How does one deal with the unexpected? Our world is full of surprises and we humans are often able to correctly identify a problem and respond appropriately. Consider a new driver encountering their first traffic circle; a student experiencing a hard drive failure in the middle of an assignment; an unexpected question being asked during a job interview. In situations where we have a goal (i.e., reach a destination or submit a completed assignment), we may need to alter our original plan when the unexpected occurs. Could we enable autonomous artificial intelligent agents to do the same?
A long standing area of artificial intelligence is the field of automated planning. The traditional planning problem is to generate a sequence of actions given a concrete, specific goal (e.g., I will be home at dinnertime) and a set of specific actions (e.g., drive-car, fill-gas-tank, walk, etc). Generating plans that are hopefully efficient and optimal from start to finish under different circumstances (e.g., delayed effects) is an active area of research. After a plan has been generated, and during the execution of the plan, the environment may change. For example, a robot retrieving packages in a warehouse may discover it has dropped its package. Or perhaps another robot has broken down due to a hardware failure and is blocking the path of this robot. How can a robot (or any A.I. agent) know something unexpected has happened without knowing all possible future failures?
Fundamental research on autonomy aims to find general approaches to solve this problem. One approach is to generate expectations: facts that should be true during different stages of a plan's execution. When an expectation is violated, a discrepancy occurs between the expected and perceived facts. A new trend in autonomy is to include goal reasoning capabilities. In the event of a failure, the original goal may no longer be warranted. Perhaps robust autonomous agents need to generate and change their goals in response to a changing environment.
Autonomous systems still have a long way to go and open research questions on autonomous systems remain. Funding agencies consistently seek new research on autonomy for diverse operations ranging from cybersecurity to military and vehicular autonomy. What will autonomous systems be like in the future? Will we achieve autonomous agents that can handle any situation they encounter?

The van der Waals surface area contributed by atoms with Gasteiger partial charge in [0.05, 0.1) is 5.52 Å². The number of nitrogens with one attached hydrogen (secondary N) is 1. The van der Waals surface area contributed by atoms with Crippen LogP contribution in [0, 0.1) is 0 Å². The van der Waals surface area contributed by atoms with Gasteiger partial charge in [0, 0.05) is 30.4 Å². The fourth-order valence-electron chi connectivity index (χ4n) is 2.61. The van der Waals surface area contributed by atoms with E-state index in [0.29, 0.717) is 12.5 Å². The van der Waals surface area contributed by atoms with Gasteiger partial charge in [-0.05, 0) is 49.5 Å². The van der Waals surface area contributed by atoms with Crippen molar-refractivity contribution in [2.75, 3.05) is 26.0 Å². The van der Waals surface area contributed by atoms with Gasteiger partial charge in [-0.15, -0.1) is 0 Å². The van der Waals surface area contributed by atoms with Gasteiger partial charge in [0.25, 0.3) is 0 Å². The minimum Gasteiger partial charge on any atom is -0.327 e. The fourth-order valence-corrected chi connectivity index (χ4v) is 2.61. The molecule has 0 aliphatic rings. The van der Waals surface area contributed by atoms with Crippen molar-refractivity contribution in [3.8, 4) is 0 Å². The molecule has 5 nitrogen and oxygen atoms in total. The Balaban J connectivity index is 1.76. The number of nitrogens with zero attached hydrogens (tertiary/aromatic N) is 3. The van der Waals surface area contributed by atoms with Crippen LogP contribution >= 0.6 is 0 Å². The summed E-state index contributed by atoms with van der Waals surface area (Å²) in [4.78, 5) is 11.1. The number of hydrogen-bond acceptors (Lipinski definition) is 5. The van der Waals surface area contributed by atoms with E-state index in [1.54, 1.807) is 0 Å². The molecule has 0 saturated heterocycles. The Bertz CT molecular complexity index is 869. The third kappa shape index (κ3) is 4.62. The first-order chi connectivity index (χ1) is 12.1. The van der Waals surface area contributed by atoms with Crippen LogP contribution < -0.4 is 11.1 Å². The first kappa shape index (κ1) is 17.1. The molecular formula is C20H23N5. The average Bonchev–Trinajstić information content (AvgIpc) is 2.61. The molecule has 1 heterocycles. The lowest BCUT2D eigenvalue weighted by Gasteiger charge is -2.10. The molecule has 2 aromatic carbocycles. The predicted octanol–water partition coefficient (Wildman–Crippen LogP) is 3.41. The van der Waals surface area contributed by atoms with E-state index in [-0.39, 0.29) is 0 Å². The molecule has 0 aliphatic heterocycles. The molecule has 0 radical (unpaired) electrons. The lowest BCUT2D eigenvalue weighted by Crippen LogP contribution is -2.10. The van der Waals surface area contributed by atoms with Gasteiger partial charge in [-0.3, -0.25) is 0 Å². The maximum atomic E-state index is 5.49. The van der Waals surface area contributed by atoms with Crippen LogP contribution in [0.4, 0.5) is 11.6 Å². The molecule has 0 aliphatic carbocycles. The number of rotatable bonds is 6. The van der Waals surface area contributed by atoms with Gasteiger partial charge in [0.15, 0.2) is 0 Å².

- Dustin Dannenhauer
In this article we review the 2011 International Planning Competition. We give an overview of the history of the competition, discussing how it has developed since its first edition in 1998. The 2011 competition was run in three main separate tracks: the deterministic (classical) track; the learning track; and the uncertainty track. Each track proposed its own distinct set of new challenges and the participants rose to these admirably, the results of each track showing promising progress in each area. The competition attracted a record number of participants this year, showing its continued and strong position as a major central pillar of the international planning research community.
Complex, real-world domains require rethinking traditional approaches to AI planning. Planning and executing the resulting plans in a dynamic environment implies a continual approach in which planning and execution are interleaved, uncertainty in the current and projected world state is recognized and handled appropriately, and replanning can be performed when the situation changes or planned actions fail. Furthermore, complex planning and execution problems may require multiple computational agents and human planners to collaborate on a solution. In this article, we describe a new paradigm for planning in complex, dynamic environments, which we term distributed, continual planning (DCP). We argue that developing DCP systems will be necessary for planning applications to be successful in these environments.